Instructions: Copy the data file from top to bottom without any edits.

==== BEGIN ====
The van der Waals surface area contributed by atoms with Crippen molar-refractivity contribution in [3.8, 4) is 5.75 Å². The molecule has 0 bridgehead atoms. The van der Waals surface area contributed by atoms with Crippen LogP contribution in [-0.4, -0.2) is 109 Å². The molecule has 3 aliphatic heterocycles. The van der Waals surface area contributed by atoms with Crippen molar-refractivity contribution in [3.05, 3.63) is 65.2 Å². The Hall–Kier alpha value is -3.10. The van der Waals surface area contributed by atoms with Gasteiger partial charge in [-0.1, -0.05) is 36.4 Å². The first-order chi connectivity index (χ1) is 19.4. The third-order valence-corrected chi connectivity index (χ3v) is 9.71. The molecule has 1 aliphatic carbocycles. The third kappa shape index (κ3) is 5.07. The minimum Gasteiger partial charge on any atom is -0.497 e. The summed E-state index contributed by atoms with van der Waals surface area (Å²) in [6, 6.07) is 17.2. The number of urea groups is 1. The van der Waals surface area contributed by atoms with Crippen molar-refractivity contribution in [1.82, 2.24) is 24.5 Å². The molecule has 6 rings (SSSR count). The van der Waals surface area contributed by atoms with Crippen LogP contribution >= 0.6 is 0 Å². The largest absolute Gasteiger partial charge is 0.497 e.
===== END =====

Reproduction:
The van der Waals surface area contributed by atoms with Crippen molar-refractivity contribution in [3.8, 4) is 5.75 Å². The molecule has 0 bridgehead atoms. The van der Waals surface area contributed by atoms with Crippen LogP contribution in [-0.4, -0.2) is 109 Å². The molecule has 3 aliphatic heterocycles. The van der Waals surface area contributed by atoms with Crippen molar-refractivity contribution in [3.05, 3.63) is 65.2 Å². The Hall–Kier alpha value is -3.10. The van der Waals surface area contributed by atoms with Gasteiger partial charge in [-0.1, -0.05) is 36.4 Å². The first-order chi connectivity index (χ1) is 19.4. The third-order valence-corrected chi connectivity index (χ3v) is 9.71. The molecule has 1 aliphatic carbocycles. The third kappa shape index (κ3) is 5.07. The minimum Gasteiger partial charge on any atom is -0.497 e. The summed E-state index contributed by atoms with van der Waals surface area (Å²) in [6, 6.07) is 17.2. The number of urea groups is 1. The van der Waals surface area contributed by atoms with Crippen molar-refractivity contribution in [1.82, 2.24) is 24.5 Å². The molecule has 6 rings (SSSR count). The van der Waals surface area contributed by atoms with Crippen LogP contribution >= 0.6 is 0 Å². The largest absolute Gasteiger partial charge is 0.497 e.